After years of trying to put the past behind it, Brazil has created a truth commission to investigate crimes committed during a painful period in history known as the dirty war.
Hundreds of people disappeared or were killed during a 20-year military dictatorship that ended in 1985. Violent student protests and an armed underground movement were squashed in brutal crackdowns.
Some 9,000 people were jailed and tortured. Among them was a young leftist guerrilla, Dilma Rousseff, who went on to become the current president of Brazil.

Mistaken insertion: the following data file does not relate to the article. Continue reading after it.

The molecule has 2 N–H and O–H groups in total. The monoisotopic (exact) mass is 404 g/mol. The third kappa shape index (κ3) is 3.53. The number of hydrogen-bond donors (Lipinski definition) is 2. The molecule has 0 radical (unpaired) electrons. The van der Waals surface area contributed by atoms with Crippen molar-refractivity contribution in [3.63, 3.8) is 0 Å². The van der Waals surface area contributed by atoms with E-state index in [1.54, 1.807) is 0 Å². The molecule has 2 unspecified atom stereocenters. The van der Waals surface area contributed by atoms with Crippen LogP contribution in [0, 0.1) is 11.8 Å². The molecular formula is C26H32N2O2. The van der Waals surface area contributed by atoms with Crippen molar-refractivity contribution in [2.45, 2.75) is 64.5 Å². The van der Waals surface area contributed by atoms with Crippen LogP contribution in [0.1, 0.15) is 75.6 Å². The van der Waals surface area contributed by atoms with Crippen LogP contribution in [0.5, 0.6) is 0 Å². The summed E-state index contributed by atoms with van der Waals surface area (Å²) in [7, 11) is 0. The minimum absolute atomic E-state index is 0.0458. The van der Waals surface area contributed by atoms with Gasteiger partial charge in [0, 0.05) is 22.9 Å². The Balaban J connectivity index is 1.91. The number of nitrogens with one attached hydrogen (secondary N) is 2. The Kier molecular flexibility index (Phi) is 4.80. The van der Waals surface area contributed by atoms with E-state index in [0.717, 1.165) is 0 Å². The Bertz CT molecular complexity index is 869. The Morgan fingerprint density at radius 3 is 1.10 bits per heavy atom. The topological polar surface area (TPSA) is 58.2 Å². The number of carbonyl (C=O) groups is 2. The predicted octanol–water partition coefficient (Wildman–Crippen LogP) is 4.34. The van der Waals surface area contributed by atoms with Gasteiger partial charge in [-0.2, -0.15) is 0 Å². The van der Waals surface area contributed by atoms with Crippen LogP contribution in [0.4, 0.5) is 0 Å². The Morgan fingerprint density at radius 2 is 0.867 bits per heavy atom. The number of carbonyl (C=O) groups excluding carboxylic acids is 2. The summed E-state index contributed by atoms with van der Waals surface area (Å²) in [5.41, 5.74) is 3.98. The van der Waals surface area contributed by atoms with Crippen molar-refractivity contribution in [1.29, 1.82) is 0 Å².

Rousseff inaugurated the commission in May.
"Brazil deserves the truth. The new generations deserve the truth," she said at a ceremony in Brasilia.
"Above all, those who lost friends and relatives and who continue suffering as if they were dying again every day deserve the truth," she said as she choked back tears.
A blanket amnesty law drawn up during the dictatorship means the commission won't launch any trials. But some Brazilians hope it could be a first step toward having that law abolished, something that has already happened in neighboring Argentina and Uruguay.